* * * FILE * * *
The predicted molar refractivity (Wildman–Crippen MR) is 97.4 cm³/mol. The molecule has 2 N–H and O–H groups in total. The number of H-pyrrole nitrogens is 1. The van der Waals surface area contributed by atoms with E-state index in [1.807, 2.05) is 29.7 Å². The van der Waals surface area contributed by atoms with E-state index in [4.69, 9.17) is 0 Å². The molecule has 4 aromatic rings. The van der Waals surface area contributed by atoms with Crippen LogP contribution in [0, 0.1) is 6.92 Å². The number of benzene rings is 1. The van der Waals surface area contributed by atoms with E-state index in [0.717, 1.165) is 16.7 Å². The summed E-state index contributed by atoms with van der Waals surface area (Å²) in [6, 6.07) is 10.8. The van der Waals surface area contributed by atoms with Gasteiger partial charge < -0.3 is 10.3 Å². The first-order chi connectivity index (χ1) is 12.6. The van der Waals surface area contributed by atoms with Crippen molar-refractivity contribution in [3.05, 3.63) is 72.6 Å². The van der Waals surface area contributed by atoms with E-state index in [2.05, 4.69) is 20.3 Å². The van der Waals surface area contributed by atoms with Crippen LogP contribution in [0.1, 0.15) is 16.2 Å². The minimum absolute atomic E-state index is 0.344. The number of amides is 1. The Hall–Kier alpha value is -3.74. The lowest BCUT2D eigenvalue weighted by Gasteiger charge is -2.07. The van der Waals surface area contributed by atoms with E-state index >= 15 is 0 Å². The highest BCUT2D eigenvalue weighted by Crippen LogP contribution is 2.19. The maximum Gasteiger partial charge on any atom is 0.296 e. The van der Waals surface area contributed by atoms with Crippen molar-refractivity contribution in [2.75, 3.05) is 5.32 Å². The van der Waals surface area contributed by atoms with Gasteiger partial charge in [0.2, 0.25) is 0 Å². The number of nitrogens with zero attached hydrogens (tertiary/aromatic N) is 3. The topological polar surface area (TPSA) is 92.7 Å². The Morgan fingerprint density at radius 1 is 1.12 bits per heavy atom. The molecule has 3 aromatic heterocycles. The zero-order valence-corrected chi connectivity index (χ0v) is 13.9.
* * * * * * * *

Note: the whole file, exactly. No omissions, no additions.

The predicted molar refractivity (Wildman–Crippen MR) is 97.4 cm³/mol. The molecule has 2 N–H and O–H groups in total. The number of H-pyrrole nitrogens is 1. The van der Waals surface area contributed by atoms with E-state index in [1.807, 2.05) is 29.7 Å². The van der Waals surface area contributed by atoms with E-state index in [4.69, 9.17) is 0 Å². The molecule has 4 aromatic rings. The van der Waals surface area contributed by atoms with Crippen LogP contribution in [0, 0.1) is 6.92 Å². The number of benzene rings is 1. The van der Waals surface area contributed by atoms with E-state index in [0.717, 1.165) is 16.7 Å². The summed E-state index contributed by atoms with van der Waals surface area (Å²) in [6, 6.07) is 10.8. The van der Waals surface area contributed by atoms with Gasteiger partial charge < -0.3 is 10.3 Å². The first-order chi connectivity index (χ1) is 12.6. The van der Waals surface area contributed by atoms with Crippen molar-refractivity contribution in [3.05, 3.63) is 72.6 Å². The van der Waals surface area contributed by atoms with E-state index in [2.05, 4.69) is 20.3 Å². The van der Waals surface area contributed by atoms with Crippen LogP contribution in [0.1, 0.15) is 16.2 Å². The minimum absolute atomic E-state index is 0.344. The number of amides is 1. The Hall–Kier alpha value is -3.74. The lowest BCUT2D eigenvalue weighted by Gasteiger charge is -2.07. The van der Waals surface area contributed by atoms with E-state index >= 15 is 0 Å². The highest BCUT2D eigenvalue weighted by Crippen LogP contribution is 2.19. The maximum Gasteiger partial charge on any atom is 0.296 e. The van der Waals surface area contributed by atoms with Crippen molar-refractivity contribution in [2.75, 3.05) is 5.32 Å². The van der Waals surface area contributed by atoms with Gasteiger partial charge in [0.2, 0.25) is 0 Å². The number of nitrogens with zero attached hydrogens (tertiary/aromatic N) is 3. The topological polar surface area (TPSA) is 92.7 Å². The Morgan fingerprint density at radius 1 is 1.12 bits per heavy atom. The molecule has 3 aromatic heterocycles. The zero-order valence-corrected chi connectivity index (χ0v) is 13.9.